$^E     Error information specific to the current operating system.  At
	       the moment, this differs from $! under only VMS, OS/2, and
	       Win32 (and for MacPerl).  On all other platforms, $^E is always
	       just the same as $!.

	       Under VMS, $^E provides the VMS status value from the last sys
	       tem error.  This is more specific information about the last
	       system error than that provided by $!.  This is particularly
	       important when $! is set to EVMSERR.

	       Under OS/2, $^E is set to the error code of the last call to
	       OS/2 API either via CRT, or directly from perl.

	       Under Win32, $^E always returns the last error information
	       reported by the Win32 call "GetLastError()" which describes the
	       last error from within the Win32 API.  Most Win32-specific code
	       will report errors via $^E.  ANSI C and Unix-like calls set
	       "errno" and so most portable Perl code will report errors via

	       Caveats mentioned in the description of $! generally apply to
	       $^E, also.  (Mnemonic: Extra error explanation.)

	       Also see "Error Indicators".

       $@      The Perl syntax error message from the last eval() operator.
	       If $@ is the null string, the last eval() parsed and executed
	       correctly (although the operations you invoked may have failed
	       in the normal fashion).	(Mnemonic: Where was the syntax error

	       Warning messages are not collected in this variable.  You can,
	       however, set up a routine to process warnings by setting
	       $SIG{__WARN__} as described below.

	       Also see "Error Indicators".

       $$      The process number of the Perl running this script.  You should
	       consider this variable read-only, although it will be altered
	       across fork() calls.  (Mnemonic: same as shells.)

	       Note for Linux users: on Linux, the C functions "getpid()" and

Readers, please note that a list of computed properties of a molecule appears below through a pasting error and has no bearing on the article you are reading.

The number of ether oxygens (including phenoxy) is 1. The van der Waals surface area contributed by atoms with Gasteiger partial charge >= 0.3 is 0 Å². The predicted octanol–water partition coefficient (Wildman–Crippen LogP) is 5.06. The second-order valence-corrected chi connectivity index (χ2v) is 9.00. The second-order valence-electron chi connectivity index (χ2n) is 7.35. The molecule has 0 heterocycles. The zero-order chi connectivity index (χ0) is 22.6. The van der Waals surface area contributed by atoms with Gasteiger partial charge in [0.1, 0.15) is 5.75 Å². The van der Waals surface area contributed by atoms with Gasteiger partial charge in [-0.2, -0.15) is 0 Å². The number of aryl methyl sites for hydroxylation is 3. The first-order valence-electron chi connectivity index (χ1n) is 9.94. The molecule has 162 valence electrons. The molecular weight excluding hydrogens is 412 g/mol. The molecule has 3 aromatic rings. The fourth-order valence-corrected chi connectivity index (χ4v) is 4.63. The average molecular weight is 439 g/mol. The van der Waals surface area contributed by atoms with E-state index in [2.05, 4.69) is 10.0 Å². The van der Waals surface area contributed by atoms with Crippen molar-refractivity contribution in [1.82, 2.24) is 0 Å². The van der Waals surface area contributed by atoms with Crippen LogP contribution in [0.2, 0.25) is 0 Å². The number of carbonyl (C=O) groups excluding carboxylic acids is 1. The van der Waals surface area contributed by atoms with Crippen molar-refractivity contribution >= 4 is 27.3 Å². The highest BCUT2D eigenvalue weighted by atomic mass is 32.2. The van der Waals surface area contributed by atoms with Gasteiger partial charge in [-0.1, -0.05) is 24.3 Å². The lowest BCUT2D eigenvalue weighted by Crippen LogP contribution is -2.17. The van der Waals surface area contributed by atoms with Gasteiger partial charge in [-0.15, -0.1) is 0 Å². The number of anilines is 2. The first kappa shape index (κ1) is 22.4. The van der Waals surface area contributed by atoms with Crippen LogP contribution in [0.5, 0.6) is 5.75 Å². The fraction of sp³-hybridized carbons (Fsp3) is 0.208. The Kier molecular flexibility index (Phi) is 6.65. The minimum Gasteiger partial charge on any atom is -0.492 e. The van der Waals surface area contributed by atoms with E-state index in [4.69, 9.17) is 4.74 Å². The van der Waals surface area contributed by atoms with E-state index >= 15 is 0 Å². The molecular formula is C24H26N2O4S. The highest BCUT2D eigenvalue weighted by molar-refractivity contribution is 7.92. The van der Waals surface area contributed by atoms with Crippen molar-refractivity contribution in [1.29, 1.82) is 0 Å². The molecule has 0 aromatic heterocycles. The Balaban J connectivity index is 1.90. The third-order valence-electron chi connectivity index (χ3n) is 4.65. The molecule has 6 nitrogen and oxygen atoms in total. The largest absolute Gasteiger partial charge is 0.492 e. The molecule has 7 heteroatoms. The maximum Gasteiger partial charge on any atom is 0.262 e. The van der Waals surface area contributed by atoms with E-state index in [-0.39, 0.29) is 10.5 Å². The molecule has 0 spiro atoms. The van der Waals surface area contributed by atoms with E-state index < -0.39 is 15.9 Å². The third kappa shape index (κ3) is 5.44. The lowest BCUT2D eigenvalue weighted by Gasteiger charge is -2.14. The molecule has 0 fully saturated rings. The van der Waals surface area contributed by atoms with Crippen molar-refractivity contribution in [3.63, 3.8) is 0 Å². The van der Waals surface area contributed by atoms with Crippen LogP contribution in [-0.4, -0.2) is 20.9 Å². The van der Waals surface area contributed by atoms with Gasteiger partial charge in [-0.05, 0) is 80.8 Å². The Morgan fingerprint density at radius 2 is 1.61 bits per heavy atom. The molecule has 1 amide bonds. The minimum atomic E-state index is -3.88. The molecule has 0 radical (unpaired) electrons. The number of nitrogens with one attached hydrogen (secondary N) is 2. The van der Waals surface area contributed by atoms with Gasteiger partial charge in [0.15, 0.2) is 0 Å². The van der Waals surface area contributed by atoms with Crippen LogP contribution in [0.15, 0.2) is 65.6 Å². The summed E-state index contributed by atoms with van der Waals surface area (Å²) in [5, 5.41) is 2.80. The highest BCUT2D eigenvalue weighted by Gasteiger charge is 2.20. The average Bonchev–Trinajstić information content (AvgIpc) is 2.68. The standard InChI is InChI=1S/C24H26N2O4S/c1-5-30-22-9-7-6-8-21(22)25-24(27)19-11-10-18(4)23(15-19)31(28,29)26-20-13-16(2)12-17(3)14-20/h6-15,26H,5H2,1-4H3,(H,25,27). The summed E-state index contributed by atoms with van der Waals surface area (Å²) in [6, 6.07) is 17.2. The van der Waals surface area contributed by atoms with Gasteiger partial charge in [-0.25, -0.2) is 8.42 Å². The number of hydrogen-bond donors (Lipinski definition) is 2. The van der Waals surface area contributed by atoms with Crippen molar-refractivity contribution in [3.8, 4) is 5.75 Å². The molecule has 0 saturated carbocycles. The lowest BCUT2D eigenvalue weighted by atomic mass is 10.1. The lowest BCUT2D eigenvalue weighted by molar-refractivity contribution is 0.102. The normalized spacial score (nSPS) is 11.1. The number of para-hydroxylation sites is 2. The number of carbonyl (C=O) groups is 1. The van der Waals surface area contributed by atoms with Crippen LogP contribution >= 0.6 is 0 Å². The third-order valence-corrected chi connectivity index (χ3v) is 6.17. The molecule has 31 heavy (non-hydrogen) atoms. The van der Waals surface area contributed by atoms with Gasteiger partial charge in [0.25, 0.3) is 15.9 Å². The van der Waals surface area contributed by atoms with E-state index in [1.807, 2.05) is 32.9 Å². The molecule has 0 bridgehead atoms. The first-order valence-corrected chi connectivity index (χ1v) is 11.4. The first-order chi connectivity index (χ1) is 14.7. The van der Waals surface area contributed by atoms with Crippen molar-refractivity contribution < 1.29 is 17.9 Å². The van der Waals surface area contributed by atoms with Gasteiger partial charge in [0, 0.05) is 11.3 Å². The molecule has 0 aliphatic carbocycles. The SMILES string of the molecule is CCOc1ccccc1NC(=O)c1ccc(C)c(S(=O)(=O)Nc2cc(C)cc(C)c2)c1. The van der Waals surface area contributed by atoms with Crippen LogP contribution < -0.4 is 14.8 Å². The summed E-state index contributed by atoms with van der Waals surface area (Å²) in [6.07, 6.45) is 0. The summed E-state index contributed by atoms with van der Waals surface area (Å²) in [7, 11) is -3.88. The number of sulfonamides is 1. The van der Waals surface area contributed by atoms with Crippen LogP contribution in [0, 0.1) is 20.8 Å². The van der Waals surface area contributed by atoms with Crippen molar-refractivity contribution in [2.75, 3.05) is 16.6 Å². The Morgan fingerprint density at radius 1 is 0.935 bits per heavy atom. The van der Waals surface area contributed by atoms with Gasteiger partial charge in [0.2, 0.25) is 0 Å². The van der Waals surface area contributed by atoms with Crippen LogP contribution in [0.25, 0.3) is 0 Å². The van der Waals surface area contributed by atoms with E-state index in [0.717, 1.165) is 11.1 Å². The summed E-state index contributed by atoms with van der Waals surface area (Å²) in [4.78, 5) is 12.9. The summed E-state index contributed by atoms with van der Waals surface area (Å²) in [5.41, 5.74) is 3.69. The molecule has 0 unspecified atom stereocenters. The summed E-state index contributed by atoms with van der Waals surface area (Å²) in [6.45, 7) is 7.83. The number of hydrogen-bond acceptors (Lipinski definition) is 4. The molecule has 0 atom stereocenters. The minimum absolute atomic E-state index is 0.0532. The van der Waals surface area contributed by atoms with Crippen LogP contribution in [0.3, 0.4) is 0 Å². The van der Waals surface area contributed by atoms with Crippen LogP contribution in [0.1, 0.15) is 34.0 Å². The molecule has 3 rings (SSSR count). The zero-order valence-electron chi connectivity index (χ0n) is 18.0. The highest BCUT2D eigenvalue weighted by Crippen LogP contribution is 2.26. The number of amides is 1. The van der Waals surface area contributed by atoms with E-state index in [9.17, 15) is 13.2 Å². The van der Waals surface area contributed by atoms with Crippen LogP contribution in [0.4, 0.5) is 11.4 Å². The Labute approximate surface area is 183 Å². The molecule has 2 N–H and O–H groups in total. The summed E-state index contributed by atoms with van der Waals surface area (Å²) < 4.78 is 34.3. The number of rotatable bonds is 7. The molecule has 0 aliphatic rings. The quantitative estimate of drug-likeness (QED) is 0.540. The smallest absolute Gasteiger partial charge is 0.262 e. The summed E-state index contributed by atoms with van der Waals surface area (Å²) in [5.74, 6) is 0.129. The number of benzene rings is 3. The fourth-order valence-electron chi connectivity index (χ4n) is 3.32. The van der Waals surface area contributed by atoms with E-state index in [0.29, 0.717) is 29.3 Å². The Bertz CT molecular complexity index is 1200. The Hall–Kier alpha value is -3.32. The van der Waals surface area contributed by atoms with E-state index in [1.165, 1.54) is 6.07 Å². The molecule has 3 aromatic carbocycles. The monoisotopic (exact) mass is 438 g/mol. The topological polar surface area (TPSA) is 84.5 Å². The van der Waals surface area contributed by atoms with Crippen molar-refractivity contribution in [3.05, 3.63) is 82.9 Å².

"getppid()" return different values from different threads. In
	       order to be portable, this behavior is not reflected by $$,
	       whose value remains consistent across threads. If you want to
	       call the underlying "getpid()", you may use the CPAN module

       $<      The real uid of this process.  (Mnemonic: its the uid you came
	       from, if youre running setuid.)	You can change both the real
	       uid and the effective uid at the same time by using
	       POSIX::setuid().  Since changes to $< require a system call,
	       check $! after a change attempt to detect any possible errors.

       $>      The effective uid of this process.  Example:

		   $< = $>;	       # set real to effective uid
		   ($<,$>) = ($>,$<);  # swap real and effective uid

	       You can change both the effective uid and the real uid at the
	       same time by using POSIX::setuid().  Changes to $> require a
	       check to $!  to detect any possible errors after an attempted

	       (Mnemonic: its the uid you went to, if youre running setuid.)
	       $< and $> can be swapped only on machines supporting

       $(      The real gid of this process.  If you are on a machine that
	       supports membership in multiple groups simultaneously, gives a
	       space separated list of groups you are in.  The first number is
	       the one returned by getgid(), and the subsequent ones by get
	       groups(), one of which may be the same as the first number.

	       However, a value assigned to $( must be a single number used to
	       set the real gid.  So the value given by $( should not be
	       assigned back to $( without being forced numeric, such as by
	       adding zero.

	       You can change both the real gid and the effective gid at the
	       same time by using POSIX::setgid().  Changes to $( require a
	       check to $!  to detect any possible errors after an attempted

	       (Mnemonic: parentheses are used to group things.  The real gid
	       is the group you left, if youre running setgid.)

       $)      The effective gid of this process.  If you are on a machine
	       that supports membership in multiple groups simultaneously,
	       gives a space separated list of groups you are in.  The first
	       number is the one returned by getegid(), and the subsequent
	       ones by getgroups(), one of which may be the same as the first

	       Similarly, a value assigned to $) must also be a space-sepa
	       rated list of numbers.  The first number sets the effective
	       gid, and the rest (if any) are passed to setgroups().  To get
	       the effect of an empty list for setgroups(), just repeat the